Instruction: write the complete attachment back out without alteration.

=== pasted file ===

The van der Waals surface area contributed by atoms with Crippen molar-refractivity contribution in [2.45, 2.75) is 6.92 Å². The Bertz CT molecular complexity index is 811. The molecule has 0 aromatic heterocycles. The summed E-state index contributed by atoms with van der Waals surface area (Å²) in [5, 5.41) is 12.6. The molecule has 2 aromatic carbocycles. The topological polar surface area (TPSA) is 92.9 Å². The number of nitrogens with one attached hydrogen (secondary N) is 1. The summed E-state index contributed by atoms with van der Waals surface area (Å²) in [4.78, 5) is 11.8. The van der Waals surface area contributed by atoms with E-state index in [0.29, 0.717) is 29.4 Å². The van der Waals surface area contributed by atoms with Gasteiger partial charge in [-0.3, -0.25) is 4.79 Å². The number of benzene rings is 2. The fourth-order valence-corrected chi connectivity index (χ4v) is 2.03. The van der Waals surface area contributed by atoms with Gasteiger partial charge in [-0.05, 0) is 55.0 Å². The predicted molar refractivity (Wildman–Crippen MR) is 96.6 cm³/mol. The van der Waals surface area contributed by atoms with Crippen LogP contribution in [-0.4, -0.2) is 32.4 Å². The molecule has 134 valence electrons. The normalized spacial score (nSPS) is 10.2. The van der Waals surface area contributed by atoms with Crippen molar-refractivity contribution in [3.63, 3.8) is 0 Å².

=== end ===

The van der Waals surface area contributed by atoms with Crippen molar-refractivity contribution in [2.45, 2.75) is 6.92 Å². The Bertz CT molecular complexity index is 811. The molecule has 0 aromatic heterocycles. The summed E-state index contributed by atoms with van der Waals surface area (Å²) in [5, 5.41) is 12.6. The molecule has 2 aromatic carbocycles. The topological polar surface area (TPSA) is 92.9 Å². The number of nitrogens with one attached hydrogen (secondary N) is 1. The summed E-state index contributed by atoms with van der Waals surface area (Å²) in [4.78, 5) is 11.8. The van der Waals surface area contributed by atoms with E-state index in [0.29, 0.717) is 29.4 Å². The van der Waals surface area contributed by atoms with Gasteiger partial charge in [-0.3, -0.25) is 4.79 Å². The number of benzene rings is 2. The fourth-order valence-corrected chi connectivity index (χ4v) is 2.03. The van der Waals surface area contributed by atoms with Gasteiger partial charge in [-0.05, 0) is 55.0 Å². The predicted molar refractivity (Wildman–Crippen MR) is 96.6 cm³/mol. The van der Waals surface area contributed by atoms with Crippen LogP contribution in [-0.4, -0.2) is 32.4 Å². The molecule has 134 valence electrons. The normalized spacial score (nSPS) is 10.2. The van der Waals surface area contributed by atoms with Crippen molar-refractivity contribution in [3.63, 3.8) is 0 Å².